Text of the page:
Dog owners asked to be careful around new Hooded Plover nesting site in Henley Beach

A new nesting site in Henley Beach South has been fenced off to protect the vulnerable species as its nesting season begins.

Adelaide’s beaches, while beautiful, are not just places of interest for us humans, they also play an important role in our ecosystem. The sand dunes that separate the manmade trails and the vast, open ocean serve as nesting sites for many animals, including the very special Hooded Plover and Red Capped Plovers.

The seaside-dwelling birds nest all along the Adelaide coastline from Grange down to the Fleurieu Peninsula with a new nesting site just North of the Torrens River mouth at Henley Beach South recently created.

With only an estimated 500-800 birds left in the state and less than 70 in metropolitan Adelaide, it’s imperative that they can nest in peace to ensure a successful breeding season.

When born, Plover chicks are no bigger than a 50-cent piece, meaning the vulnerable babies are easily missed in their home amongst the sand dunes. Residents and visitors to the area with dogs are advised to ensure their four-legged friend doesn’t run into the nesting areas to avoid any unfortunate mishaps.

While a curious dog may be perceived as ‘playing’ and ‘gentle’, these vulnerable birds view them as a predator and a threat to their survival. The parents will leave their nests or chicks to distract the unleashed dogs away from the area which leaves their chicks or eggs exposed to heat, and other predators and without safe access to food.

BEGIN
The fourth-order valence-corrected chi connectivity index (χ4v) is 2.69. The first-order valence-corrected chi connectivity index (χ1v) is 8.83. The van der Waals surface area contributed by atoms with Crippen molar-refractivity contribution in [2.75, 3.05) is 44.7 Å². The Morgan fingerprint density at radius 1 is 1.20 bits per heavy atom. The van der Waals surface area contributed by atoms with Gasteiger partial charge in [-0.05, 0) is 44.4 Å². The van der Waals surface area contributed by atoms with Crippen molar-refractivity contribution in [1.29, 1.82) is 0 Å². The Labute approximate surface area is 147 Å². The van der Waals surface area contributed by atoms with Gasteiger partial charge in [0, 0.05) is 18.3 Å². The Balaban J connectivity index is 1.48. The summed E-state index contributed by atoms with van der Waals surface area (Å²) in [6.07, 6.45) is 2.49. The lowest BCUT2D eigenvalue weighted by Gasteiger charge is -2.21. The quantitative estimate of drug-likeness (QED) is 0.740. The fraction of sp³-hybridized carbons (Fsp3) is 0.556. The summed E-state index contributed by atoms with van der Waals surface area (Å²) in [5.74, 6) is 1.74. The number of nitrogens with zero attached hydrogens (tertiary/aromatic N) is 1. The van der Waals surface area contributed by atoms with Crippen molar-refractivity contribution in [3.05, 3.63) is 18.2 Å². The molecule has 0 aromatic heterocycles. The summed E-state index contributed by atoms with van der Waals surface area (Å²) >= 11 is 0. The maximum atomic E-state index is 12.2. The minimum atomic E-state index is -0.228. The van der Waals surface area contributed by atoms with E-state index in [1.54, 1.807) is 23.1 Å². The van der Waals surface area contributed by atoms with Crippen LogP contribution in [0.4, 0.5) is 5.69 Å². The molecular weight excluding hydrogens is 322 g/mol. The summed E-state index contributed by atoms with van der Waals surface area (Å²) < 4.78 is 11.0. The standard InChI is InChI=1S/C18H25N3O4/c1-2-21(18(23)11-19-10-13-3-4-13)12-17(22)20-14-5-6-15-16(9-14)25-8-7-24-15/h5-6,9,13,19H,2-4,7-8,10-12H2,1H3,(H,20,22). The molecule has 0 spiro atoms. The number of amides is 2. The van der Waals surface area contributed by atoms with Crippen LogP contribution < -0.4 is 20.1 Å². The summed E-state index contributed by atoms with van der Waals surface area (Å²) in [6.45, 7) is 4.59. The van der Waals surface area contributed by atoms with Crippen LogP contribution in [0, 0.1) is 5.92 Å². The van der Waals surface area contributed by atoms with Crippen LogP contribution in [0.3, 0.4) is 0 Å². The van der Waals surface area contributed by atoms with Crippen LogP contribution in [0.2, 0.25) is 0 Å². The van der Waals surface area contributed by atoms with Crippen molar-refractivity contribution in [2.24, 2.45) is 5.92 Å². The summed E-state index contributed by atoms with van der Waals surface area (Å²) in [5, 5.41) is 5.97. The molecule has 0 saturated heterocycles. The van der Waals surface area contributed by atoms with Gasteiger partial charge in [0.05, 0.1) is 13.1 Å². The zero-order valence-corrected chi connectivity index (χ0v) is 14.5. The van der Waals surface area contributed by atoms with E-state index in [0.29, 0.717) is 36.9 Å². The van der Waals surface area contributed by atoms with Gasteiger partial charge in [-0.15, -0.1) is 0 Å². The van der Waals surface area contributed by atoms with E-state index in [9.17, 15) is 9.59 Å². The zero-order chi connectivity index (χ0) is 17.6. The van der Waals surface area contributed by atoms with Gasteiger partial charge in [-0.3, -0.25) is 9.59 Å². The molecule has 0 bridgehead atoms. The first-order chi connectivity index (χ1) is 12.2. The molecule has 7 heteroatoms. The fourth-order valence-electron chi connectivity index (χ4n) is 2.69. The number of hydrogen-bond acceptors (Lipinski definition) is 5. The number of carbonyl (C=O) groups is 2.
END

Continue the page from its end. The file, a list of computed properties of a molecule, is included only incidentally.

If you happen to be walking your dog along the beach this spring, keeping your dog on a leash is a simple way you can ensure the safety of Plover chicks. Known nesting sites are signed and fenced so you can easily identify the areas where you need to be most careful.

How you can help:

• Leash your dog and walk at the water’s edge.

• Don’t enter fenced areas or nearby sand dunes.

• Don’t sit or remain near fenced or signed areas.

• If driving is allowed, go slowly, stay as close to the water’s edge at low tide as is safe and do not park next to fenced areas or signs.

• Ride your horse at low tide and stay close to the water’s edge

Charles Sturt Council enforces that dogs need to be on a leash 100m from the signage at all times to ensure the safety of our feathery friends.

This also serves as a timely reminder that from October 2nd, all dogs will be required to be on a lead when walking on the beach between 10am and 8pm.

We’re so lucky in South Australia to be home to some amazing creatures, so let’s all do what we can to help give them the best chance at survival.

For more information on the Hooded Plovers new nesting sites, check out this helpful doc by the Charles Sturt Council.

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